The QBO is an oscillation of winds in the upper levels of the atmosphere around the tropics, generally a westerly QBO strengthens the north Atlantic jet stream and hence affects the NAO in a positive manor, the opposite is thought to do the opposite.
Data compiled by Kasim Awan
Using winters 1948-49 to 2016-17.
Average Winter CET England Temperature during an easterly QBO: 4.129
Average Winter CET England Temperature during a westerly QBO: 4.636
Average Winter CET England Temperature during a weak QBO signal: 4.633
Since 1949, the average winter CET temperature was: 4.466
The average winter CET for an easterly QBO deviates from average by: -0.337
And for a westerly QBO: 0.17
A neutral QBO: 0.167
Projected QBO for winter 2017-2018: Easterly: -10.1
This is the second time since 2012/13 we have seen an easterly QBO develop and be pronounced in the winter months.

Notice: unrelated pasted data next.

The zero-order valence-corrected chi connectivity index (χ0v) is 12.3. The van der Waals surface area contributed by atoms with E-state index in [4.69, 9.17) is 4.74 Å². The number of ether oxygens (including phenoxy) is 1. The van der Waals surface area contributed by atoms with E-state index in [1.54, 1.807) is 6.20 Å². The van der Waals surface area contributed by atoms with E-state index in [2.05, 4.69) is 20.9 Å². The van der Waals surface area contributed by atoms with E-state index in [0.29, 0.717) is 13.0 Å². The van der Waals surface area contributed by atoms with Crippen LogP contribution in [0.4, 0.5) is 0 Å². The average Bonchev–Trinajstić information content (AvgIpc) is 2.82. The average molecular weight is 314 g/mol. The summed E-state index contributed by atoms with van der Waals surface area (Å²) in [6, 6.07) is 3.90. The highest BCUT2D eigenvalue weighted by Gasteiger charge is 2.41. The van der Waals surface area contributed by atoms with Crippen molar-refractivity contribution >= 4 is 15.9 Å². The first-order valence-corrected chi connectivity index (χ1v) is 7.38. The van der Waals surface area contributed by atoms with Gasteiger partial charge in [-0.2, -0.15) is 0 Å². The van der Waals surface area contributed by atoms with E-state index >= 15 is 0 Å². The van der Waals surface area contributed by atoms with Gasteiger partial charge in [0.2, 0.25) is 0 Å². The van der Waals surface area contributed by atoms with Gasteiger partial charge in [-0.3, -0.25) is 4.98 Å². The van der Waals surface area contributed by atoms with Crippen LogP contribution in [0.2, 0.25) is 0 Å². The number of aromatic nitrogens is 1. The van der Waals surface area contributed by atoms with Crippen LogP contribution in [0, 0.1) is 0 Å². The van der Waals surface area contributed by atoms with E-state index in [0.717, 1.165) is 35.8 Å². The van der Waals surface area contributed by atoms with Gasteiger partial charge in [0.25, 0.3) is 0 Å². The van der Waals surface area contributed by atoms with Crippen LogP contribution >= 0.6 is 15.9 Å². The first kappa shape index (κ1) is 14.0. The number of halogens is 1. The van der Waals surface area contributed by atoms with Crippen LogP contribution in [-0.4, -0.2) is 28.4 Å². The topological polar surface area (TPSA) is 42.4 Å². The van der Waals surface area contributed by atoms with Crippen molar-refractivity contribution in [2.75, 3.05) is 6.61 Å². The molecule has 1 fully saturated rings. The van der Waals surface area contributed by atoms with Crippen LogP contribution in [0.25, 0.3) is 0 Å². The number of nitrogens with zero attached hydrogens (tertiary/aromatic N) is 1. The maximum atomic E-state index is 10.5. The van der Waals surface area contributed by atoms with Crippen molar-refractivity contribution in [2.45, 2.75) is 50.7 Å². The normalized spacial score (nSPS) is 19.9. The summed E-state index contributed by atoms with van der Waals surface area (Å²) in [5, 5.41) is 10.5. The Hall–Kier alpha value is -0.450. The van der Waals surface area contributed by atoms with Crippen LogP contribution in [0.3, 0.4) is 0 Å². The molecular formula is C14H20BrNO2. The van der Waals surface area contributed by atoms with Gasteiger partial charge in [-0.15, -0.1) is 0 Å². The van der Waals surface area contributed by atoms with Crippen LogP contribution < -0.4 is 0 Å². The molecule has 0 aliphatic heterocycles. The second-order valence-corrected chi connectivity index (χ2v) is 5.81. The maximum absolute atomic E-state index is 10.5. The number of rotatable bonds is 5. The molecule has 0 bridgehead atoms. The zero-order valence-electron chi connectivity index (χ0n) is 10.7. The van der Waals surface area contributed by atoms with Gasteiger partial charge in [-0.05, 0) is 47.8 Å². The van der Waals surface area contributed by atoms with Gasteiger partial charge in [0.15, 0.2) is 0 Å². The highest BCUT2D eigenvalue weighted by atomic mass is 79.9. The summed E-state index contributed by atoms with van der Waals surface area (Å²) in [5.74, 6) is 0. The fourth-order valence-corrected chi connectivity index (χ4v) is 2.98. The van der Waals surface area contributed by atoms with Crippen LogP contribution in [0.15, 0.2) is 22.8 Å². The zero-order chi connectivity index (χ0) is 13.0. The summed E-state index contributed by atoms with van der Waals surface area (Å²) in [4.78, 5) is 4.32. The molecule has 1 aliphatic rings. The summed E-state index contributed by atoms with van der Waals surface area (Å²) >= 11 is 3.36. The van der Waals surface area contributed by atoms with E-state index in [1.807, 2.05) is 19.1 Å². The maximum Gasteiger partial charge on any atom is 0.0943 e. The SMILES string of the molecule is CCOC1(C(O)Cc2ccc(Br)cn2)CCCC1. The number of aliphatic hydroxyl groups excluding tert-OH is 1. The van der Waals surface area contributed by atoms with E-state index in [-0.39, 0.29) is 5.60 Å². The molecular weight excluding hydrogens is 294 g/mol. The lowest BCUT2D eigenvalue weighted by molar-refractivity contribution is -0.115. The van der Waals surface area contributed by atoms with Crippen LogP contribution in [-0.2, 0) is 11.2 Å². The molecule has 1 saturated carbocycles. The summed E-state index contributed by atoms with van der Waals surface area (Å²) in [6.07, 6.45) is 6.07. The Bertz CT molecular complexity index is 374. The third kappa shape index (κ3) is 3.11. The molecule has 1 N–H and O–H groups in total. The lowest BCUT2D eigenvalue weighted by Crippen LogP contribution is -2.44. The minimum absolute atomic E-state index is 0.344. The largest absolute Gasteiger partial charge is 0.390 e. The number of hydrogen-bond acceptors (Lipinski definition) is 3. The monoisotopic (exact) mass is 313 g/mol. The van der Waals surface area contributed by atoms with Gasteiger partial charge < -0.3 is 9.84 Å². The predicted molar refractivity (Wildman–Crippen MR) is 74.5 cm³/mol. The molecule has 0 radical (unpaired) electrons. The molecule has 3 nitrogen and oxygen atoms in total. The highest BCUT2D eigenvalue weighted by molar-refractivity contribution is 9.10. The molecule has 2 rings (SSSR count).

The last time this happened was 2014-15 and was the coldest winter since 2013.
During 2015- early 2017 the QBO was westerly for an unusually extended period of time.
Therefore this adds huge amounts of low confidence on what will happen this winter.
Although the QBO’s stats may be aligning nicely this year, this is just 1 set of stats for one factor, others factors will come into play soon, and could swing the pendulum either way.
It’s about how the other factors align with these to produce a unique set of variables for the winter of 2017-2018.
Tune back in on the 15th of September when we will discover if the Siberian field is supportive of a bad winter in the UK for 2017/18.